Saturday, October 24, 2015

Remembering and Forgetting

John Collier Jr.
I went to a lecture recently which was sponsored by the Maxwell Museum of Anthropology.  The announcements had indicated the presentation would be about the museums photo archives.  As it turned out, the presenter used some photos from the archives, but mostly as illustrations for discussing theories of photography advanced by European philosophers.  At the end of the talk I asked about the museum's holdings related to the work of John Collier Jr.  The lecturer, currently a curator at the museum, replied that the Maxwell had a very large collection of works by Collier, but that no one had worked with the material.  She said she did not know if anyone in the Anthropology or Education departments at UNM was familar with Collier's work or making use of his techniques in regard to photo analysis and education.

The lecturer's answers to my questions left me discouraged about the state of knowledge about one of Twentieth Century America's photo greats.  John Collier Jr. made a lot of great pictures in the early 1940s while working under Roy Stryker at the Farm Security Administration.  Collier continued making photographs in a similar vein for many more years all over the western hemisphere.  At the same time he also began to develop the concepts of Visual Anthropology and applied those concepts to analyzing teaching and learning processes.  Collier taught photography classes as a full professor for many years at San Francisco State.  His accomplishments as a photographer, researcher and teacher seem all the more extraordinary when you consider that he had very limited formal schooling, due in a large part to injuries sustained as a child which left him with physical impairments, dyslexia, hearing loss and impaired speech.

As it turns out, academic engagement with Collier's work was not as dismally scant as the lecturer had averred.  While browsing the web for information about Collier I stumbled on an interactive presentation about Collier's war-time work with the FSA.  The web pages were the product of a grant project conducted under the auspices of the Maxwell Museum and The College of Education's Technology & Education Center (TEC) at UNM in 2006.  The project's director was Catherine Baudoin, who at the time was the Maxwell's Photographic Collections Curator.  The on line presentation was organized as an interactive lesson plan enabling exercises in interpretation of war-time photo uses by the U.S. government using posters, photo archives and video resources.  To support the lesson plan activities, Baudoin uploaded about 400 of Collier's FSA images to the Flickr photo sharing site where they are still available for viewing.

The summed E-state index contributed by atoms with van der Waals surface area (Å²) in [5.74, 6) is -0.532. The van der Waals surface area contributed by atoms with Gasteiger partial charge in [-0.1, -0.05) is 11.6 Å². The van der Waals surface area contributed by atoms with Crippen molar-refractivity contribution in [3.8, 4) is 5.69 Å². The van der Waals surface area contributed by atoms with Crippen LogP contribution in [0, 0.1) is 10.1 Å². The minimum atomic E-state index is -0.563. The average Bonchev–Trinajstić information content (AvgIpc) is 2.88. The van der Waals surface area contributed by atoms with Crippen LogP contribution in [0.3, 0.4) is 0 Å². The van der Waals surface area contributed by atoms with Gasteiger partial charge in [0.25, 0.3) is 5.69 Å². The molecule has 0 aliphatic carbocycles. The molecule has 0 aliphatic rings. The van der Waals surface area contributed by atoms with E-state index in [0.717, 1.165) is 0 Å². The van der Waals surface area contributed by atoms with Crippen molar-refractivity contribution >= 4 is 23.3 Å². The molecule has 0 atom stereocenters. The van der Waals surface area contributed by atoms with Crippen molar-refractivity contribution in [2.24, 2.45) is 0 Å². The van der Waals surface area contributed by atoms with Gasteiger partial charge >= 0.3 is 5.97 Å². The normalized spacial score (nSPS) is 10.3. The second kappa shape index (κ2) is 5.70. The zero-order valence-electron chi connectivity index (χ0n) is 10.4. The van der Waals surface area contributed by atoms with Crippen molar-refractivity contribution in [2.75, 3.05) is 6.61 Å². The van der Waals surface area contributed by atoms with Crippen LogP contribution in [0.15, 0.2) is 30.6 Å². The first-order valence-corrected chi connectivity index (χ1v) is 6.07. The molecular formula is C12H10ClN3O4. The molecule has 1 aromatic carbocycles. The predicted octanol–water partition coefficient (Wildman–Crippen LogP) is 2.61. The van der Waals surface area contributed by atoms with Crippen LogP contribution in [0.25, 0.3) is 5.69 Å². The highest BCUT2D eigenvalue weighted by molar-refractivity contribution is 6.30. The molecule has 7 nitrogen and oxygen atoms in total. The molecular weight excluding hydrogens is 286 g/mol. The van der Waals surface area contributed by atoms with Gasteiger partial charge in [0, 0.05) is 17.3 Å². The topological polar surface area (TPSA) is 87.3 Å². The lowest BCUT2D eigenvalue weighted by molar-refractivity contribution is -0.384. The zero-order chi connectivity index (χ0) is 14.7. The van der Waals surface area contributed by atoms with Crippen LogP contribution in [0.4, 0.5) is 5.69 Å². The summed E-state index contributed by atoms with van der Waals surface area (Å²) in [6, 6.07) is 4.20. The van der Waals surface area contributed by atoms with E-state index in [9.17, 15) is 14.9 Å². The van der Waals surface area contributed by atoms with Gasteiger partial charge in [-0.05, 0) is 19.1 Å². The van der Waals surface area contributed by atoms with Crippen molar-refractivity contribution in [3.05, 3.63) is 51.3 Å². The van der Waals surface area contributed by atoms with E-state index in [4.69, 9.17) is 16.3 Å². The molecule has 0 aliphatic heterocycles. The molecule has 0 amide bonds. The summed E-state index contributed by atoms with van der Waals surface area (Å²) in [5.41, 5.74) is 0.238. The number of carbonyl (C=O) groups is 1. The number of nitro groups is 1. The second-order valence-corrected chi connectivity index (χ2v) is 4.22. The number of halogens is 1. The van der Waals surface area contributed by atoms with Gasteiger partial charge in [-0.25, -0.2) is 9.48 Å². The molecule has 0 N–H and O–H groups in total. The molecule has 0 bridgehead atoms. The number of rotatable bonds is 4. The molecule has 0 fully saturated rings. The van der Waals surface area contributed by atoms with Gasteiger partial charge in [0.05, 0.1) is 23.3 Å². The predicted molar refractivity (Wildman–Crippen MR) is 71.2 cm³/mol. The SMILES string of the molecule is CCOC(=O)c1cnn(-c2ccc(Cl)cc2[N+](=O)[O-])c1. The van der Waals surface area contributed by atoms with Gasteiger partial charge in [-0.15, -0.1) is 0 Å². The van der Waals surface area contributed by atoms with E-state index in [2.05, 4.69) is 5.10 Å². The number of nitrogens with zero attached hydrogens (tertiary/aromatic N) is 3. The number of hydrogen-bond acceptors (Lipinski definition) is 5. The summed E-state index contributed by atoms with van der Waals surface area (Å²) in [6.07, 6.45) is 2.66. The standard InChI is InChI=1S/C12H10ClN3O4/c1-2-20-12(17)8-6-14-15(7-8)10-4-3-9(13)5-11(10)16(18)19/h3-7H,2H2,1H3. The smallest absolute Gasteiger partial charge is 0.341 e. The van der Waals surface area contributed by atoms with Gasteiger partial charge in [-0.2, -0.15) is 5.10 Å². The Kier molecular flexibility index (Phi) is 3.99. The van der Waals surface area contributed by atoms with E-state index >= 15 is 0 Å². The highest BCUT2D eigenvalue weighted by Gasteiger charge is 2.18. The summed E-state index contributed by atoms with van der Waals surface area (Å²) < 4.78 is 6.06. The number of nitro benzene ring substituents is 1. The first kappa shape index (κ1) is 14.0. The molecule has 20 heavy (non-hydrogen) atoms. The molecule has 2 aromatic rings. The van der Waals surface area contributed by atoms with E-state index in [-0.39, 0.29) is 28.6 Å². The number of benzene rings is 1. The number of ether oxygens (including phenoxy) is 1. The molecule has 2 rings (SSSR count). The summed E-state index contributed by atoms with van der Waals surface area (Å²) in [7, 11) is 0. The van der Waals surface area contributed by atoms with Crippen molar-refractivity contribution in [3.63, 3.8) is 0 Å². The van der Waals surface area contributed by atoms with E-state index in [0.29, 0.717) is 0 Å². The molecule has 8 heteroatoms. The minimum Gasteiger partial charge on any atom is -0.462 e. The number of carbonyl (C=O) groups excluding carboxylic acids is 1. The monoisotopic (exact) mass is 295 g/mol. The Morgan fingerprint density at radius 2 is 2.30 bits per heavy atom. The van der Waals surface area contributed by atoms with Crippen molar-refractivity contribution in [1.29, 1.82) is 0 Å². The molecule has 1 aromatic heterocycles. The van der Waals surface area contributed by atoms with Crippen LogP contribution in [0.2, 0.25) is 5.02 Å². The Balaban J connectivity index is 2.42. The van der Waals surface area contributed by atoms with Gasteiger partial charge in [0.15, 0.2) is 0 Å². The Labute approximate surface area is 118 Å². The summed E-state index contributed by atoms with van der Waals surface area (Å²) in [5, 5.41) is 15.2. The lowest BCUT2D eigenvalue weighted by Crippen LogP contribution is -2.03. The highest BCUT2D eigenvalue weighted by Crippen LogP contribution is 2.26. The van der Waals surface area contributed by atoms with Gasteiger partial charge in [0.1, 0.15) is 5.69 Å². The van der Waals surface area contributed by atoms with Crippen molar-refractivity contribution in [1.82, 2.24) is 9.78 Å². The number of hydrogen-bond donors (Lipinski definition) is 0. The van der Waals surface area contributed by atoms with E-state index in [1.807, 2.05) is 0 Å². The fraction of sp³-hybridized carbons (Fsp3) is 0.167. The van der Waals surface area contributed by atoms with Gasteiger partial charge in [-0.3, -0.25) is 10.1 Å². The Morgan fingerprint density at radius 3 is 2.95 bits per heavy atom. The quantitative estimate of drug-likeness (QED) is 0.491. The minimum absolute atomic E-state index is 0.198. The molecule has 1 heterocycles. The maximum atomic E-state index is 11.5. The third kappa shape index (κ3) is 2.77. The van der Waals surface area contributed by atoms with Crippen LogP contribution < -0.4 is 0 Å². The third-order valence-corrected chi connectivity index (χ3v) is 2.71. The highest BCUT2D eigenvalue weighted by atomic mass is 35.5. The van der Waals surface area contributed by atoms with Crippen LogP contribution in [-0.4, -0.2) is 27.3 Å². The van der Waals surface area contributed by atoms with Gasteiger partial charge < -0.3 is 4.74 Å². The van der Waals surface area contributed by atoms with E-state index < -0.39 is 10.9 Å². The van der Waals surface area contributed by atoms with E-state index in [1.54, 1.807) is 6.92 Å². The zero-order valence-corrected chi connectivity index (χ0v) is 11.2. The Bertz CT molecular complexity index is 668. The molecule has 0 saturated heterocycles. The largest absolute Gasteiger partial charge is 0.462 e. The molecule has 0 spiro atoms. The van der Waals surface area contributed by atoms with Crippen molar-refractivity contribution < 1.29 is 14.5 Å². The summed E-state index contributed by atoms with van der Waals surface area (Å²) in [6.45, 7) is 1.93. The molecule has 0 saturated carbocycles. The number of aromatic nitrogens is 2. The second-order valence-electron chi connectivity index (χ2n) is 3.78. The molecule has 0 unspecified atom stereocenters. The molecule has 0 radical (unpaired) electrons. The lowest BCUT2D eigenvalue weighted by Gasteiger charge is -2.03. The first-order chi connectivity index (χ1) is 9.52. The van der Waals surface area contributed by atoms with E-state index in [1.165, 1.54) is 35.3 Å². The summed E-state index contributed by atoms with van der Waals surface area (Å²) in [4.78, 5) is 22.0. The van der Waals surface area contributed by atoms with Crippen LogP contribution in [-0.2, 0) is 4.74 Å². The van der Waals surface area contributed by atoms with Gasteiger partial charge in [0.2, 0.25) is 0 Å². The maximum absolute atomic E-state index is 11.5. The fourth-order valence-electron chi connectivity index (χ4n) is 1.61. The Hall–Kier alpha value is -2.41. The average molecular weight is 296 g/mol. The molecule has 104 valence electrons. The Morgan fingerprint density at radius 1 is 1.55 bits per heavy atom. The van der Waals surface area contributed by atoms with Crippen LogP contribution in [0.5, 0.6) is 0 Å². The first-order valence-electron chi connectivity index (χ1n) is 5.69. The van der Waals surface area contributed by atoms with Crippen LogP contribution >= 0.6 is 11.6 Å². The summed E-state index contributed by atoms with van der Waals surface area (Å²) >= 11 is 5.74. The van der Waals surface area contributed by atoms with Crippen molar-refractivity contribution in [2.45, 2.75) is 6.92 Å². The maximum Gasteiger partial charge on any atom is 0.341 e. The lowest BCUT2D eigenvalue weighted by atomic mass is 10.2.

Unfortunately, Baudoin's web pages had become detached from the Maxwell web site over the years; there is no link there now to the Collier work; the Photo Curator position seems to have evaporated, and Baudoin's name is nowhere to be found.  My guess would be that the skimpy and rather disorganized Maxwell web site is symptomatic of budgetary deficiencies which have focused the institution's efforts more on conservation of holdings rather than on sustaining a coherent educational mission incorporating up-to-date technological communications resources.

Luckily, modern search engine technology compensates for a lot of academic entropy.  Here are some useful  links to information I have come across on the web and elsewhere:

Far from Main Street:Three Photographers in Depression-Era New Mexico (link to Amazon)
A very fine collection of photos along with essays about the FSA/OWI work of  Russell Lee, John Collier Jr. and Jack Delano.  The cover photo is by Collier.  "All photographs are selected from the Pinewood Collection of New Mexico FSA Photographs, in the Museum of Fine Arts, Santa Fe, New Mexico ... Prints were made from original negatives generously loaned by the Library of Congress Prints and Photographs Division."

Oral History Interview with John Collier, 1965 January 18 Conducted by Richard K. Doud
Amazing insights into the personalities and operations of the FSA/OWI under Stryker.  The first part of the interview is accessible as an on line audio clip, and it gives a good idea of the expressive challenge which Collier over-came and even turned to an advantage during his long career as a photographer, researcher and educator.

John Collier, Jr.: Anthropology, Education and the Quest for Diversity
by Ray Barnhardt, Center for Cross-Cultural Studies, University of Alaska Fairbanks.
An authoritative, first-person appreciation of Collier's work with Eskimo and Navajo students and teachers as well as with a diverse urban school system in San Francisco.

Photographing Navajos: John Collier Jr. on the Reservation, 1948-1953
by C. Stewart Doty, Dale Sperry Mudge, and Herbert John Benally Photographs by John Collier Jr.
(link to Amazon)

The authors tracked down photo archives of Collier's Navajo work in Pennsylvania and Nova Scotia and then interviewed family members of the people depicted by Collier in the Four Corners area.  The photos in the book illustrate the techniques developed by Collier to elicit social and cultural information by showing photographs to informants depicting their own social and physical environments.  The text and illustrations provide a nice followup to the study of the Navajo conducted by Clyde Kluckhohn and Dorothea Leighton in the 1930s and 1940s.  Right after the publication of Photographing Navajos the Collier family made the decision to donate their collection of Collier's work to the Maxwell Museum.  The book's introduction notes that "The collection includes fifty years of photographs, film and video, field notes, daybooks, and correspondence."

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John Collier Jr., Bureau with Portraits and Mementos
(and self portrait), Picuris Pueblo, NM, ca. 1945

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